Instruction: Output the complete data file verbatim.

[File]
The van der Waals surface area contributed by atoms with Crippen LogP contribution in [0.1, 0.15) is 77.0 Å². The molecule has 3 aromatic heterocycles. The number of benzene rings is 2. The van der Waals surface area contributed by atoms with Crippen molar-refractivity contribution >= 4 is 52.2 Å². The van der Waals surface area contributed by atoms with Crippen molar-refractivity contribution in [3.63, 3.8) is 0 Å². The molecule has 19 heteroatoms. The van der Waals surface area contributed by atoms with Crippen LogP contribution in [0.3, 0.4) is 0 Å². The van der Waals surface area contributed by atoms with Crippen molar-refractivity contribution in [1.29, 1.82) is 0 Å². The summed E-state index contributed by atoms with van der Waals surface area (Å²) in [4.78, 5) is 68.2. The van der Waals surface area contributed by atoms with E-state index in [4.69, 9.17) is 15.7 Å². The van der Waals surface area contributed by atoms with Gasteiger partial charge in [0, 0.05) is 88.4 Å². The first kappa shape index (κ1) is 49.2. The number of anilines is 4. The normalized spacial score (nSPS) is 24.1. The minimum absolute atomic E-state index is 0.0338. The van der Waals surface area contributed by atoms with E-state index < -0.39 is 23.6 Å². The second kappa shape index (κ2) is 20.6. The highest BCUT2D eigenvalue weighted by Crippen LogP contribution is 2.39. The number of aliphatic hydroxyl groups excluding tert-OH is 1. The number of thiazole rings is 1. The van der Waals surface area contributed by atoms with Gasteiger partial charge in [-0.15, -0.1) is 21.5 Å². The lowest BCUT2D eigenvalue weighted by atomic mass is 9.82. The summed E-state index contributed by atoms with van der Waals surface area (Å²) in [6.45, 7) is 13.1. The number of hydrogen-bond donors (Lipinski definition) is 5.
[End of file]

The van der Waals surface area contributed by atoms with Crippen LogP contribution in [0.1, 0.15) is 77.0 Å². The molecule has 3 aromatic heterocycles. The number of benzene rings is 2. The van der Waals surface area contributed by atoms with Crippen molar-refractivity contribution >= 4 is 52.2 Å². The van der Waals surface area contributed by atoms with Crippen molar-refractivity contribution in [3.63, 3.8) is 0 Å². The molecule has 19 heteroatoms. The van der Waals surface area contributed by atoms with Crippen LogP contribution in [0.3, 0.4) is 0 Å². The van der Waals surface area contributed by atoms with Crippen molar-refractivity contribution in [1.29, 1.82) is 0 Å². The summed E-state index contributed by atoms with van der Waals surface area (Å²) in [4.78, 5) is 68.2. The van der Waals surface area contributed by atoms with E-state index in [4.69, 9.17) is 15.7 Å². The van der Waals surface area contributed by atoms with Gasteiger partial charge in [0, 0.05) is 88.4 Å². The first kappa shape index (κ1) is 49.2. The number of anilines is 4. The normalized spacial score (nSPS) is 24.1. The minimum absolute atomic E-state index is 0.0338. The van der Waals surface area contributed by atoms with E-state index < -0.39 is 23.6 Å². The second kappa shape index (κ2) is 20.6. The highest BCUT2D eigenvalue weighted by Crippen LogP contribution is 2.39. The number of aliphatic hydroxyl groups excluding tert-OH is 1. The number of thiazole rings is 1. The van der Waals surface area contributed by atoms with Gasteiger partial charge in [-0.15, -0.1) is 21.5 Å². The lowest BCUT2D eigenvalue weighted by atomic mass is 9.82. The summed E-state index contributed by atoms with van der Waals surface area (Å²) in [6.45, 7) is 13.1. The number of hydrogen-bond donors (Lipinski definition) is 5.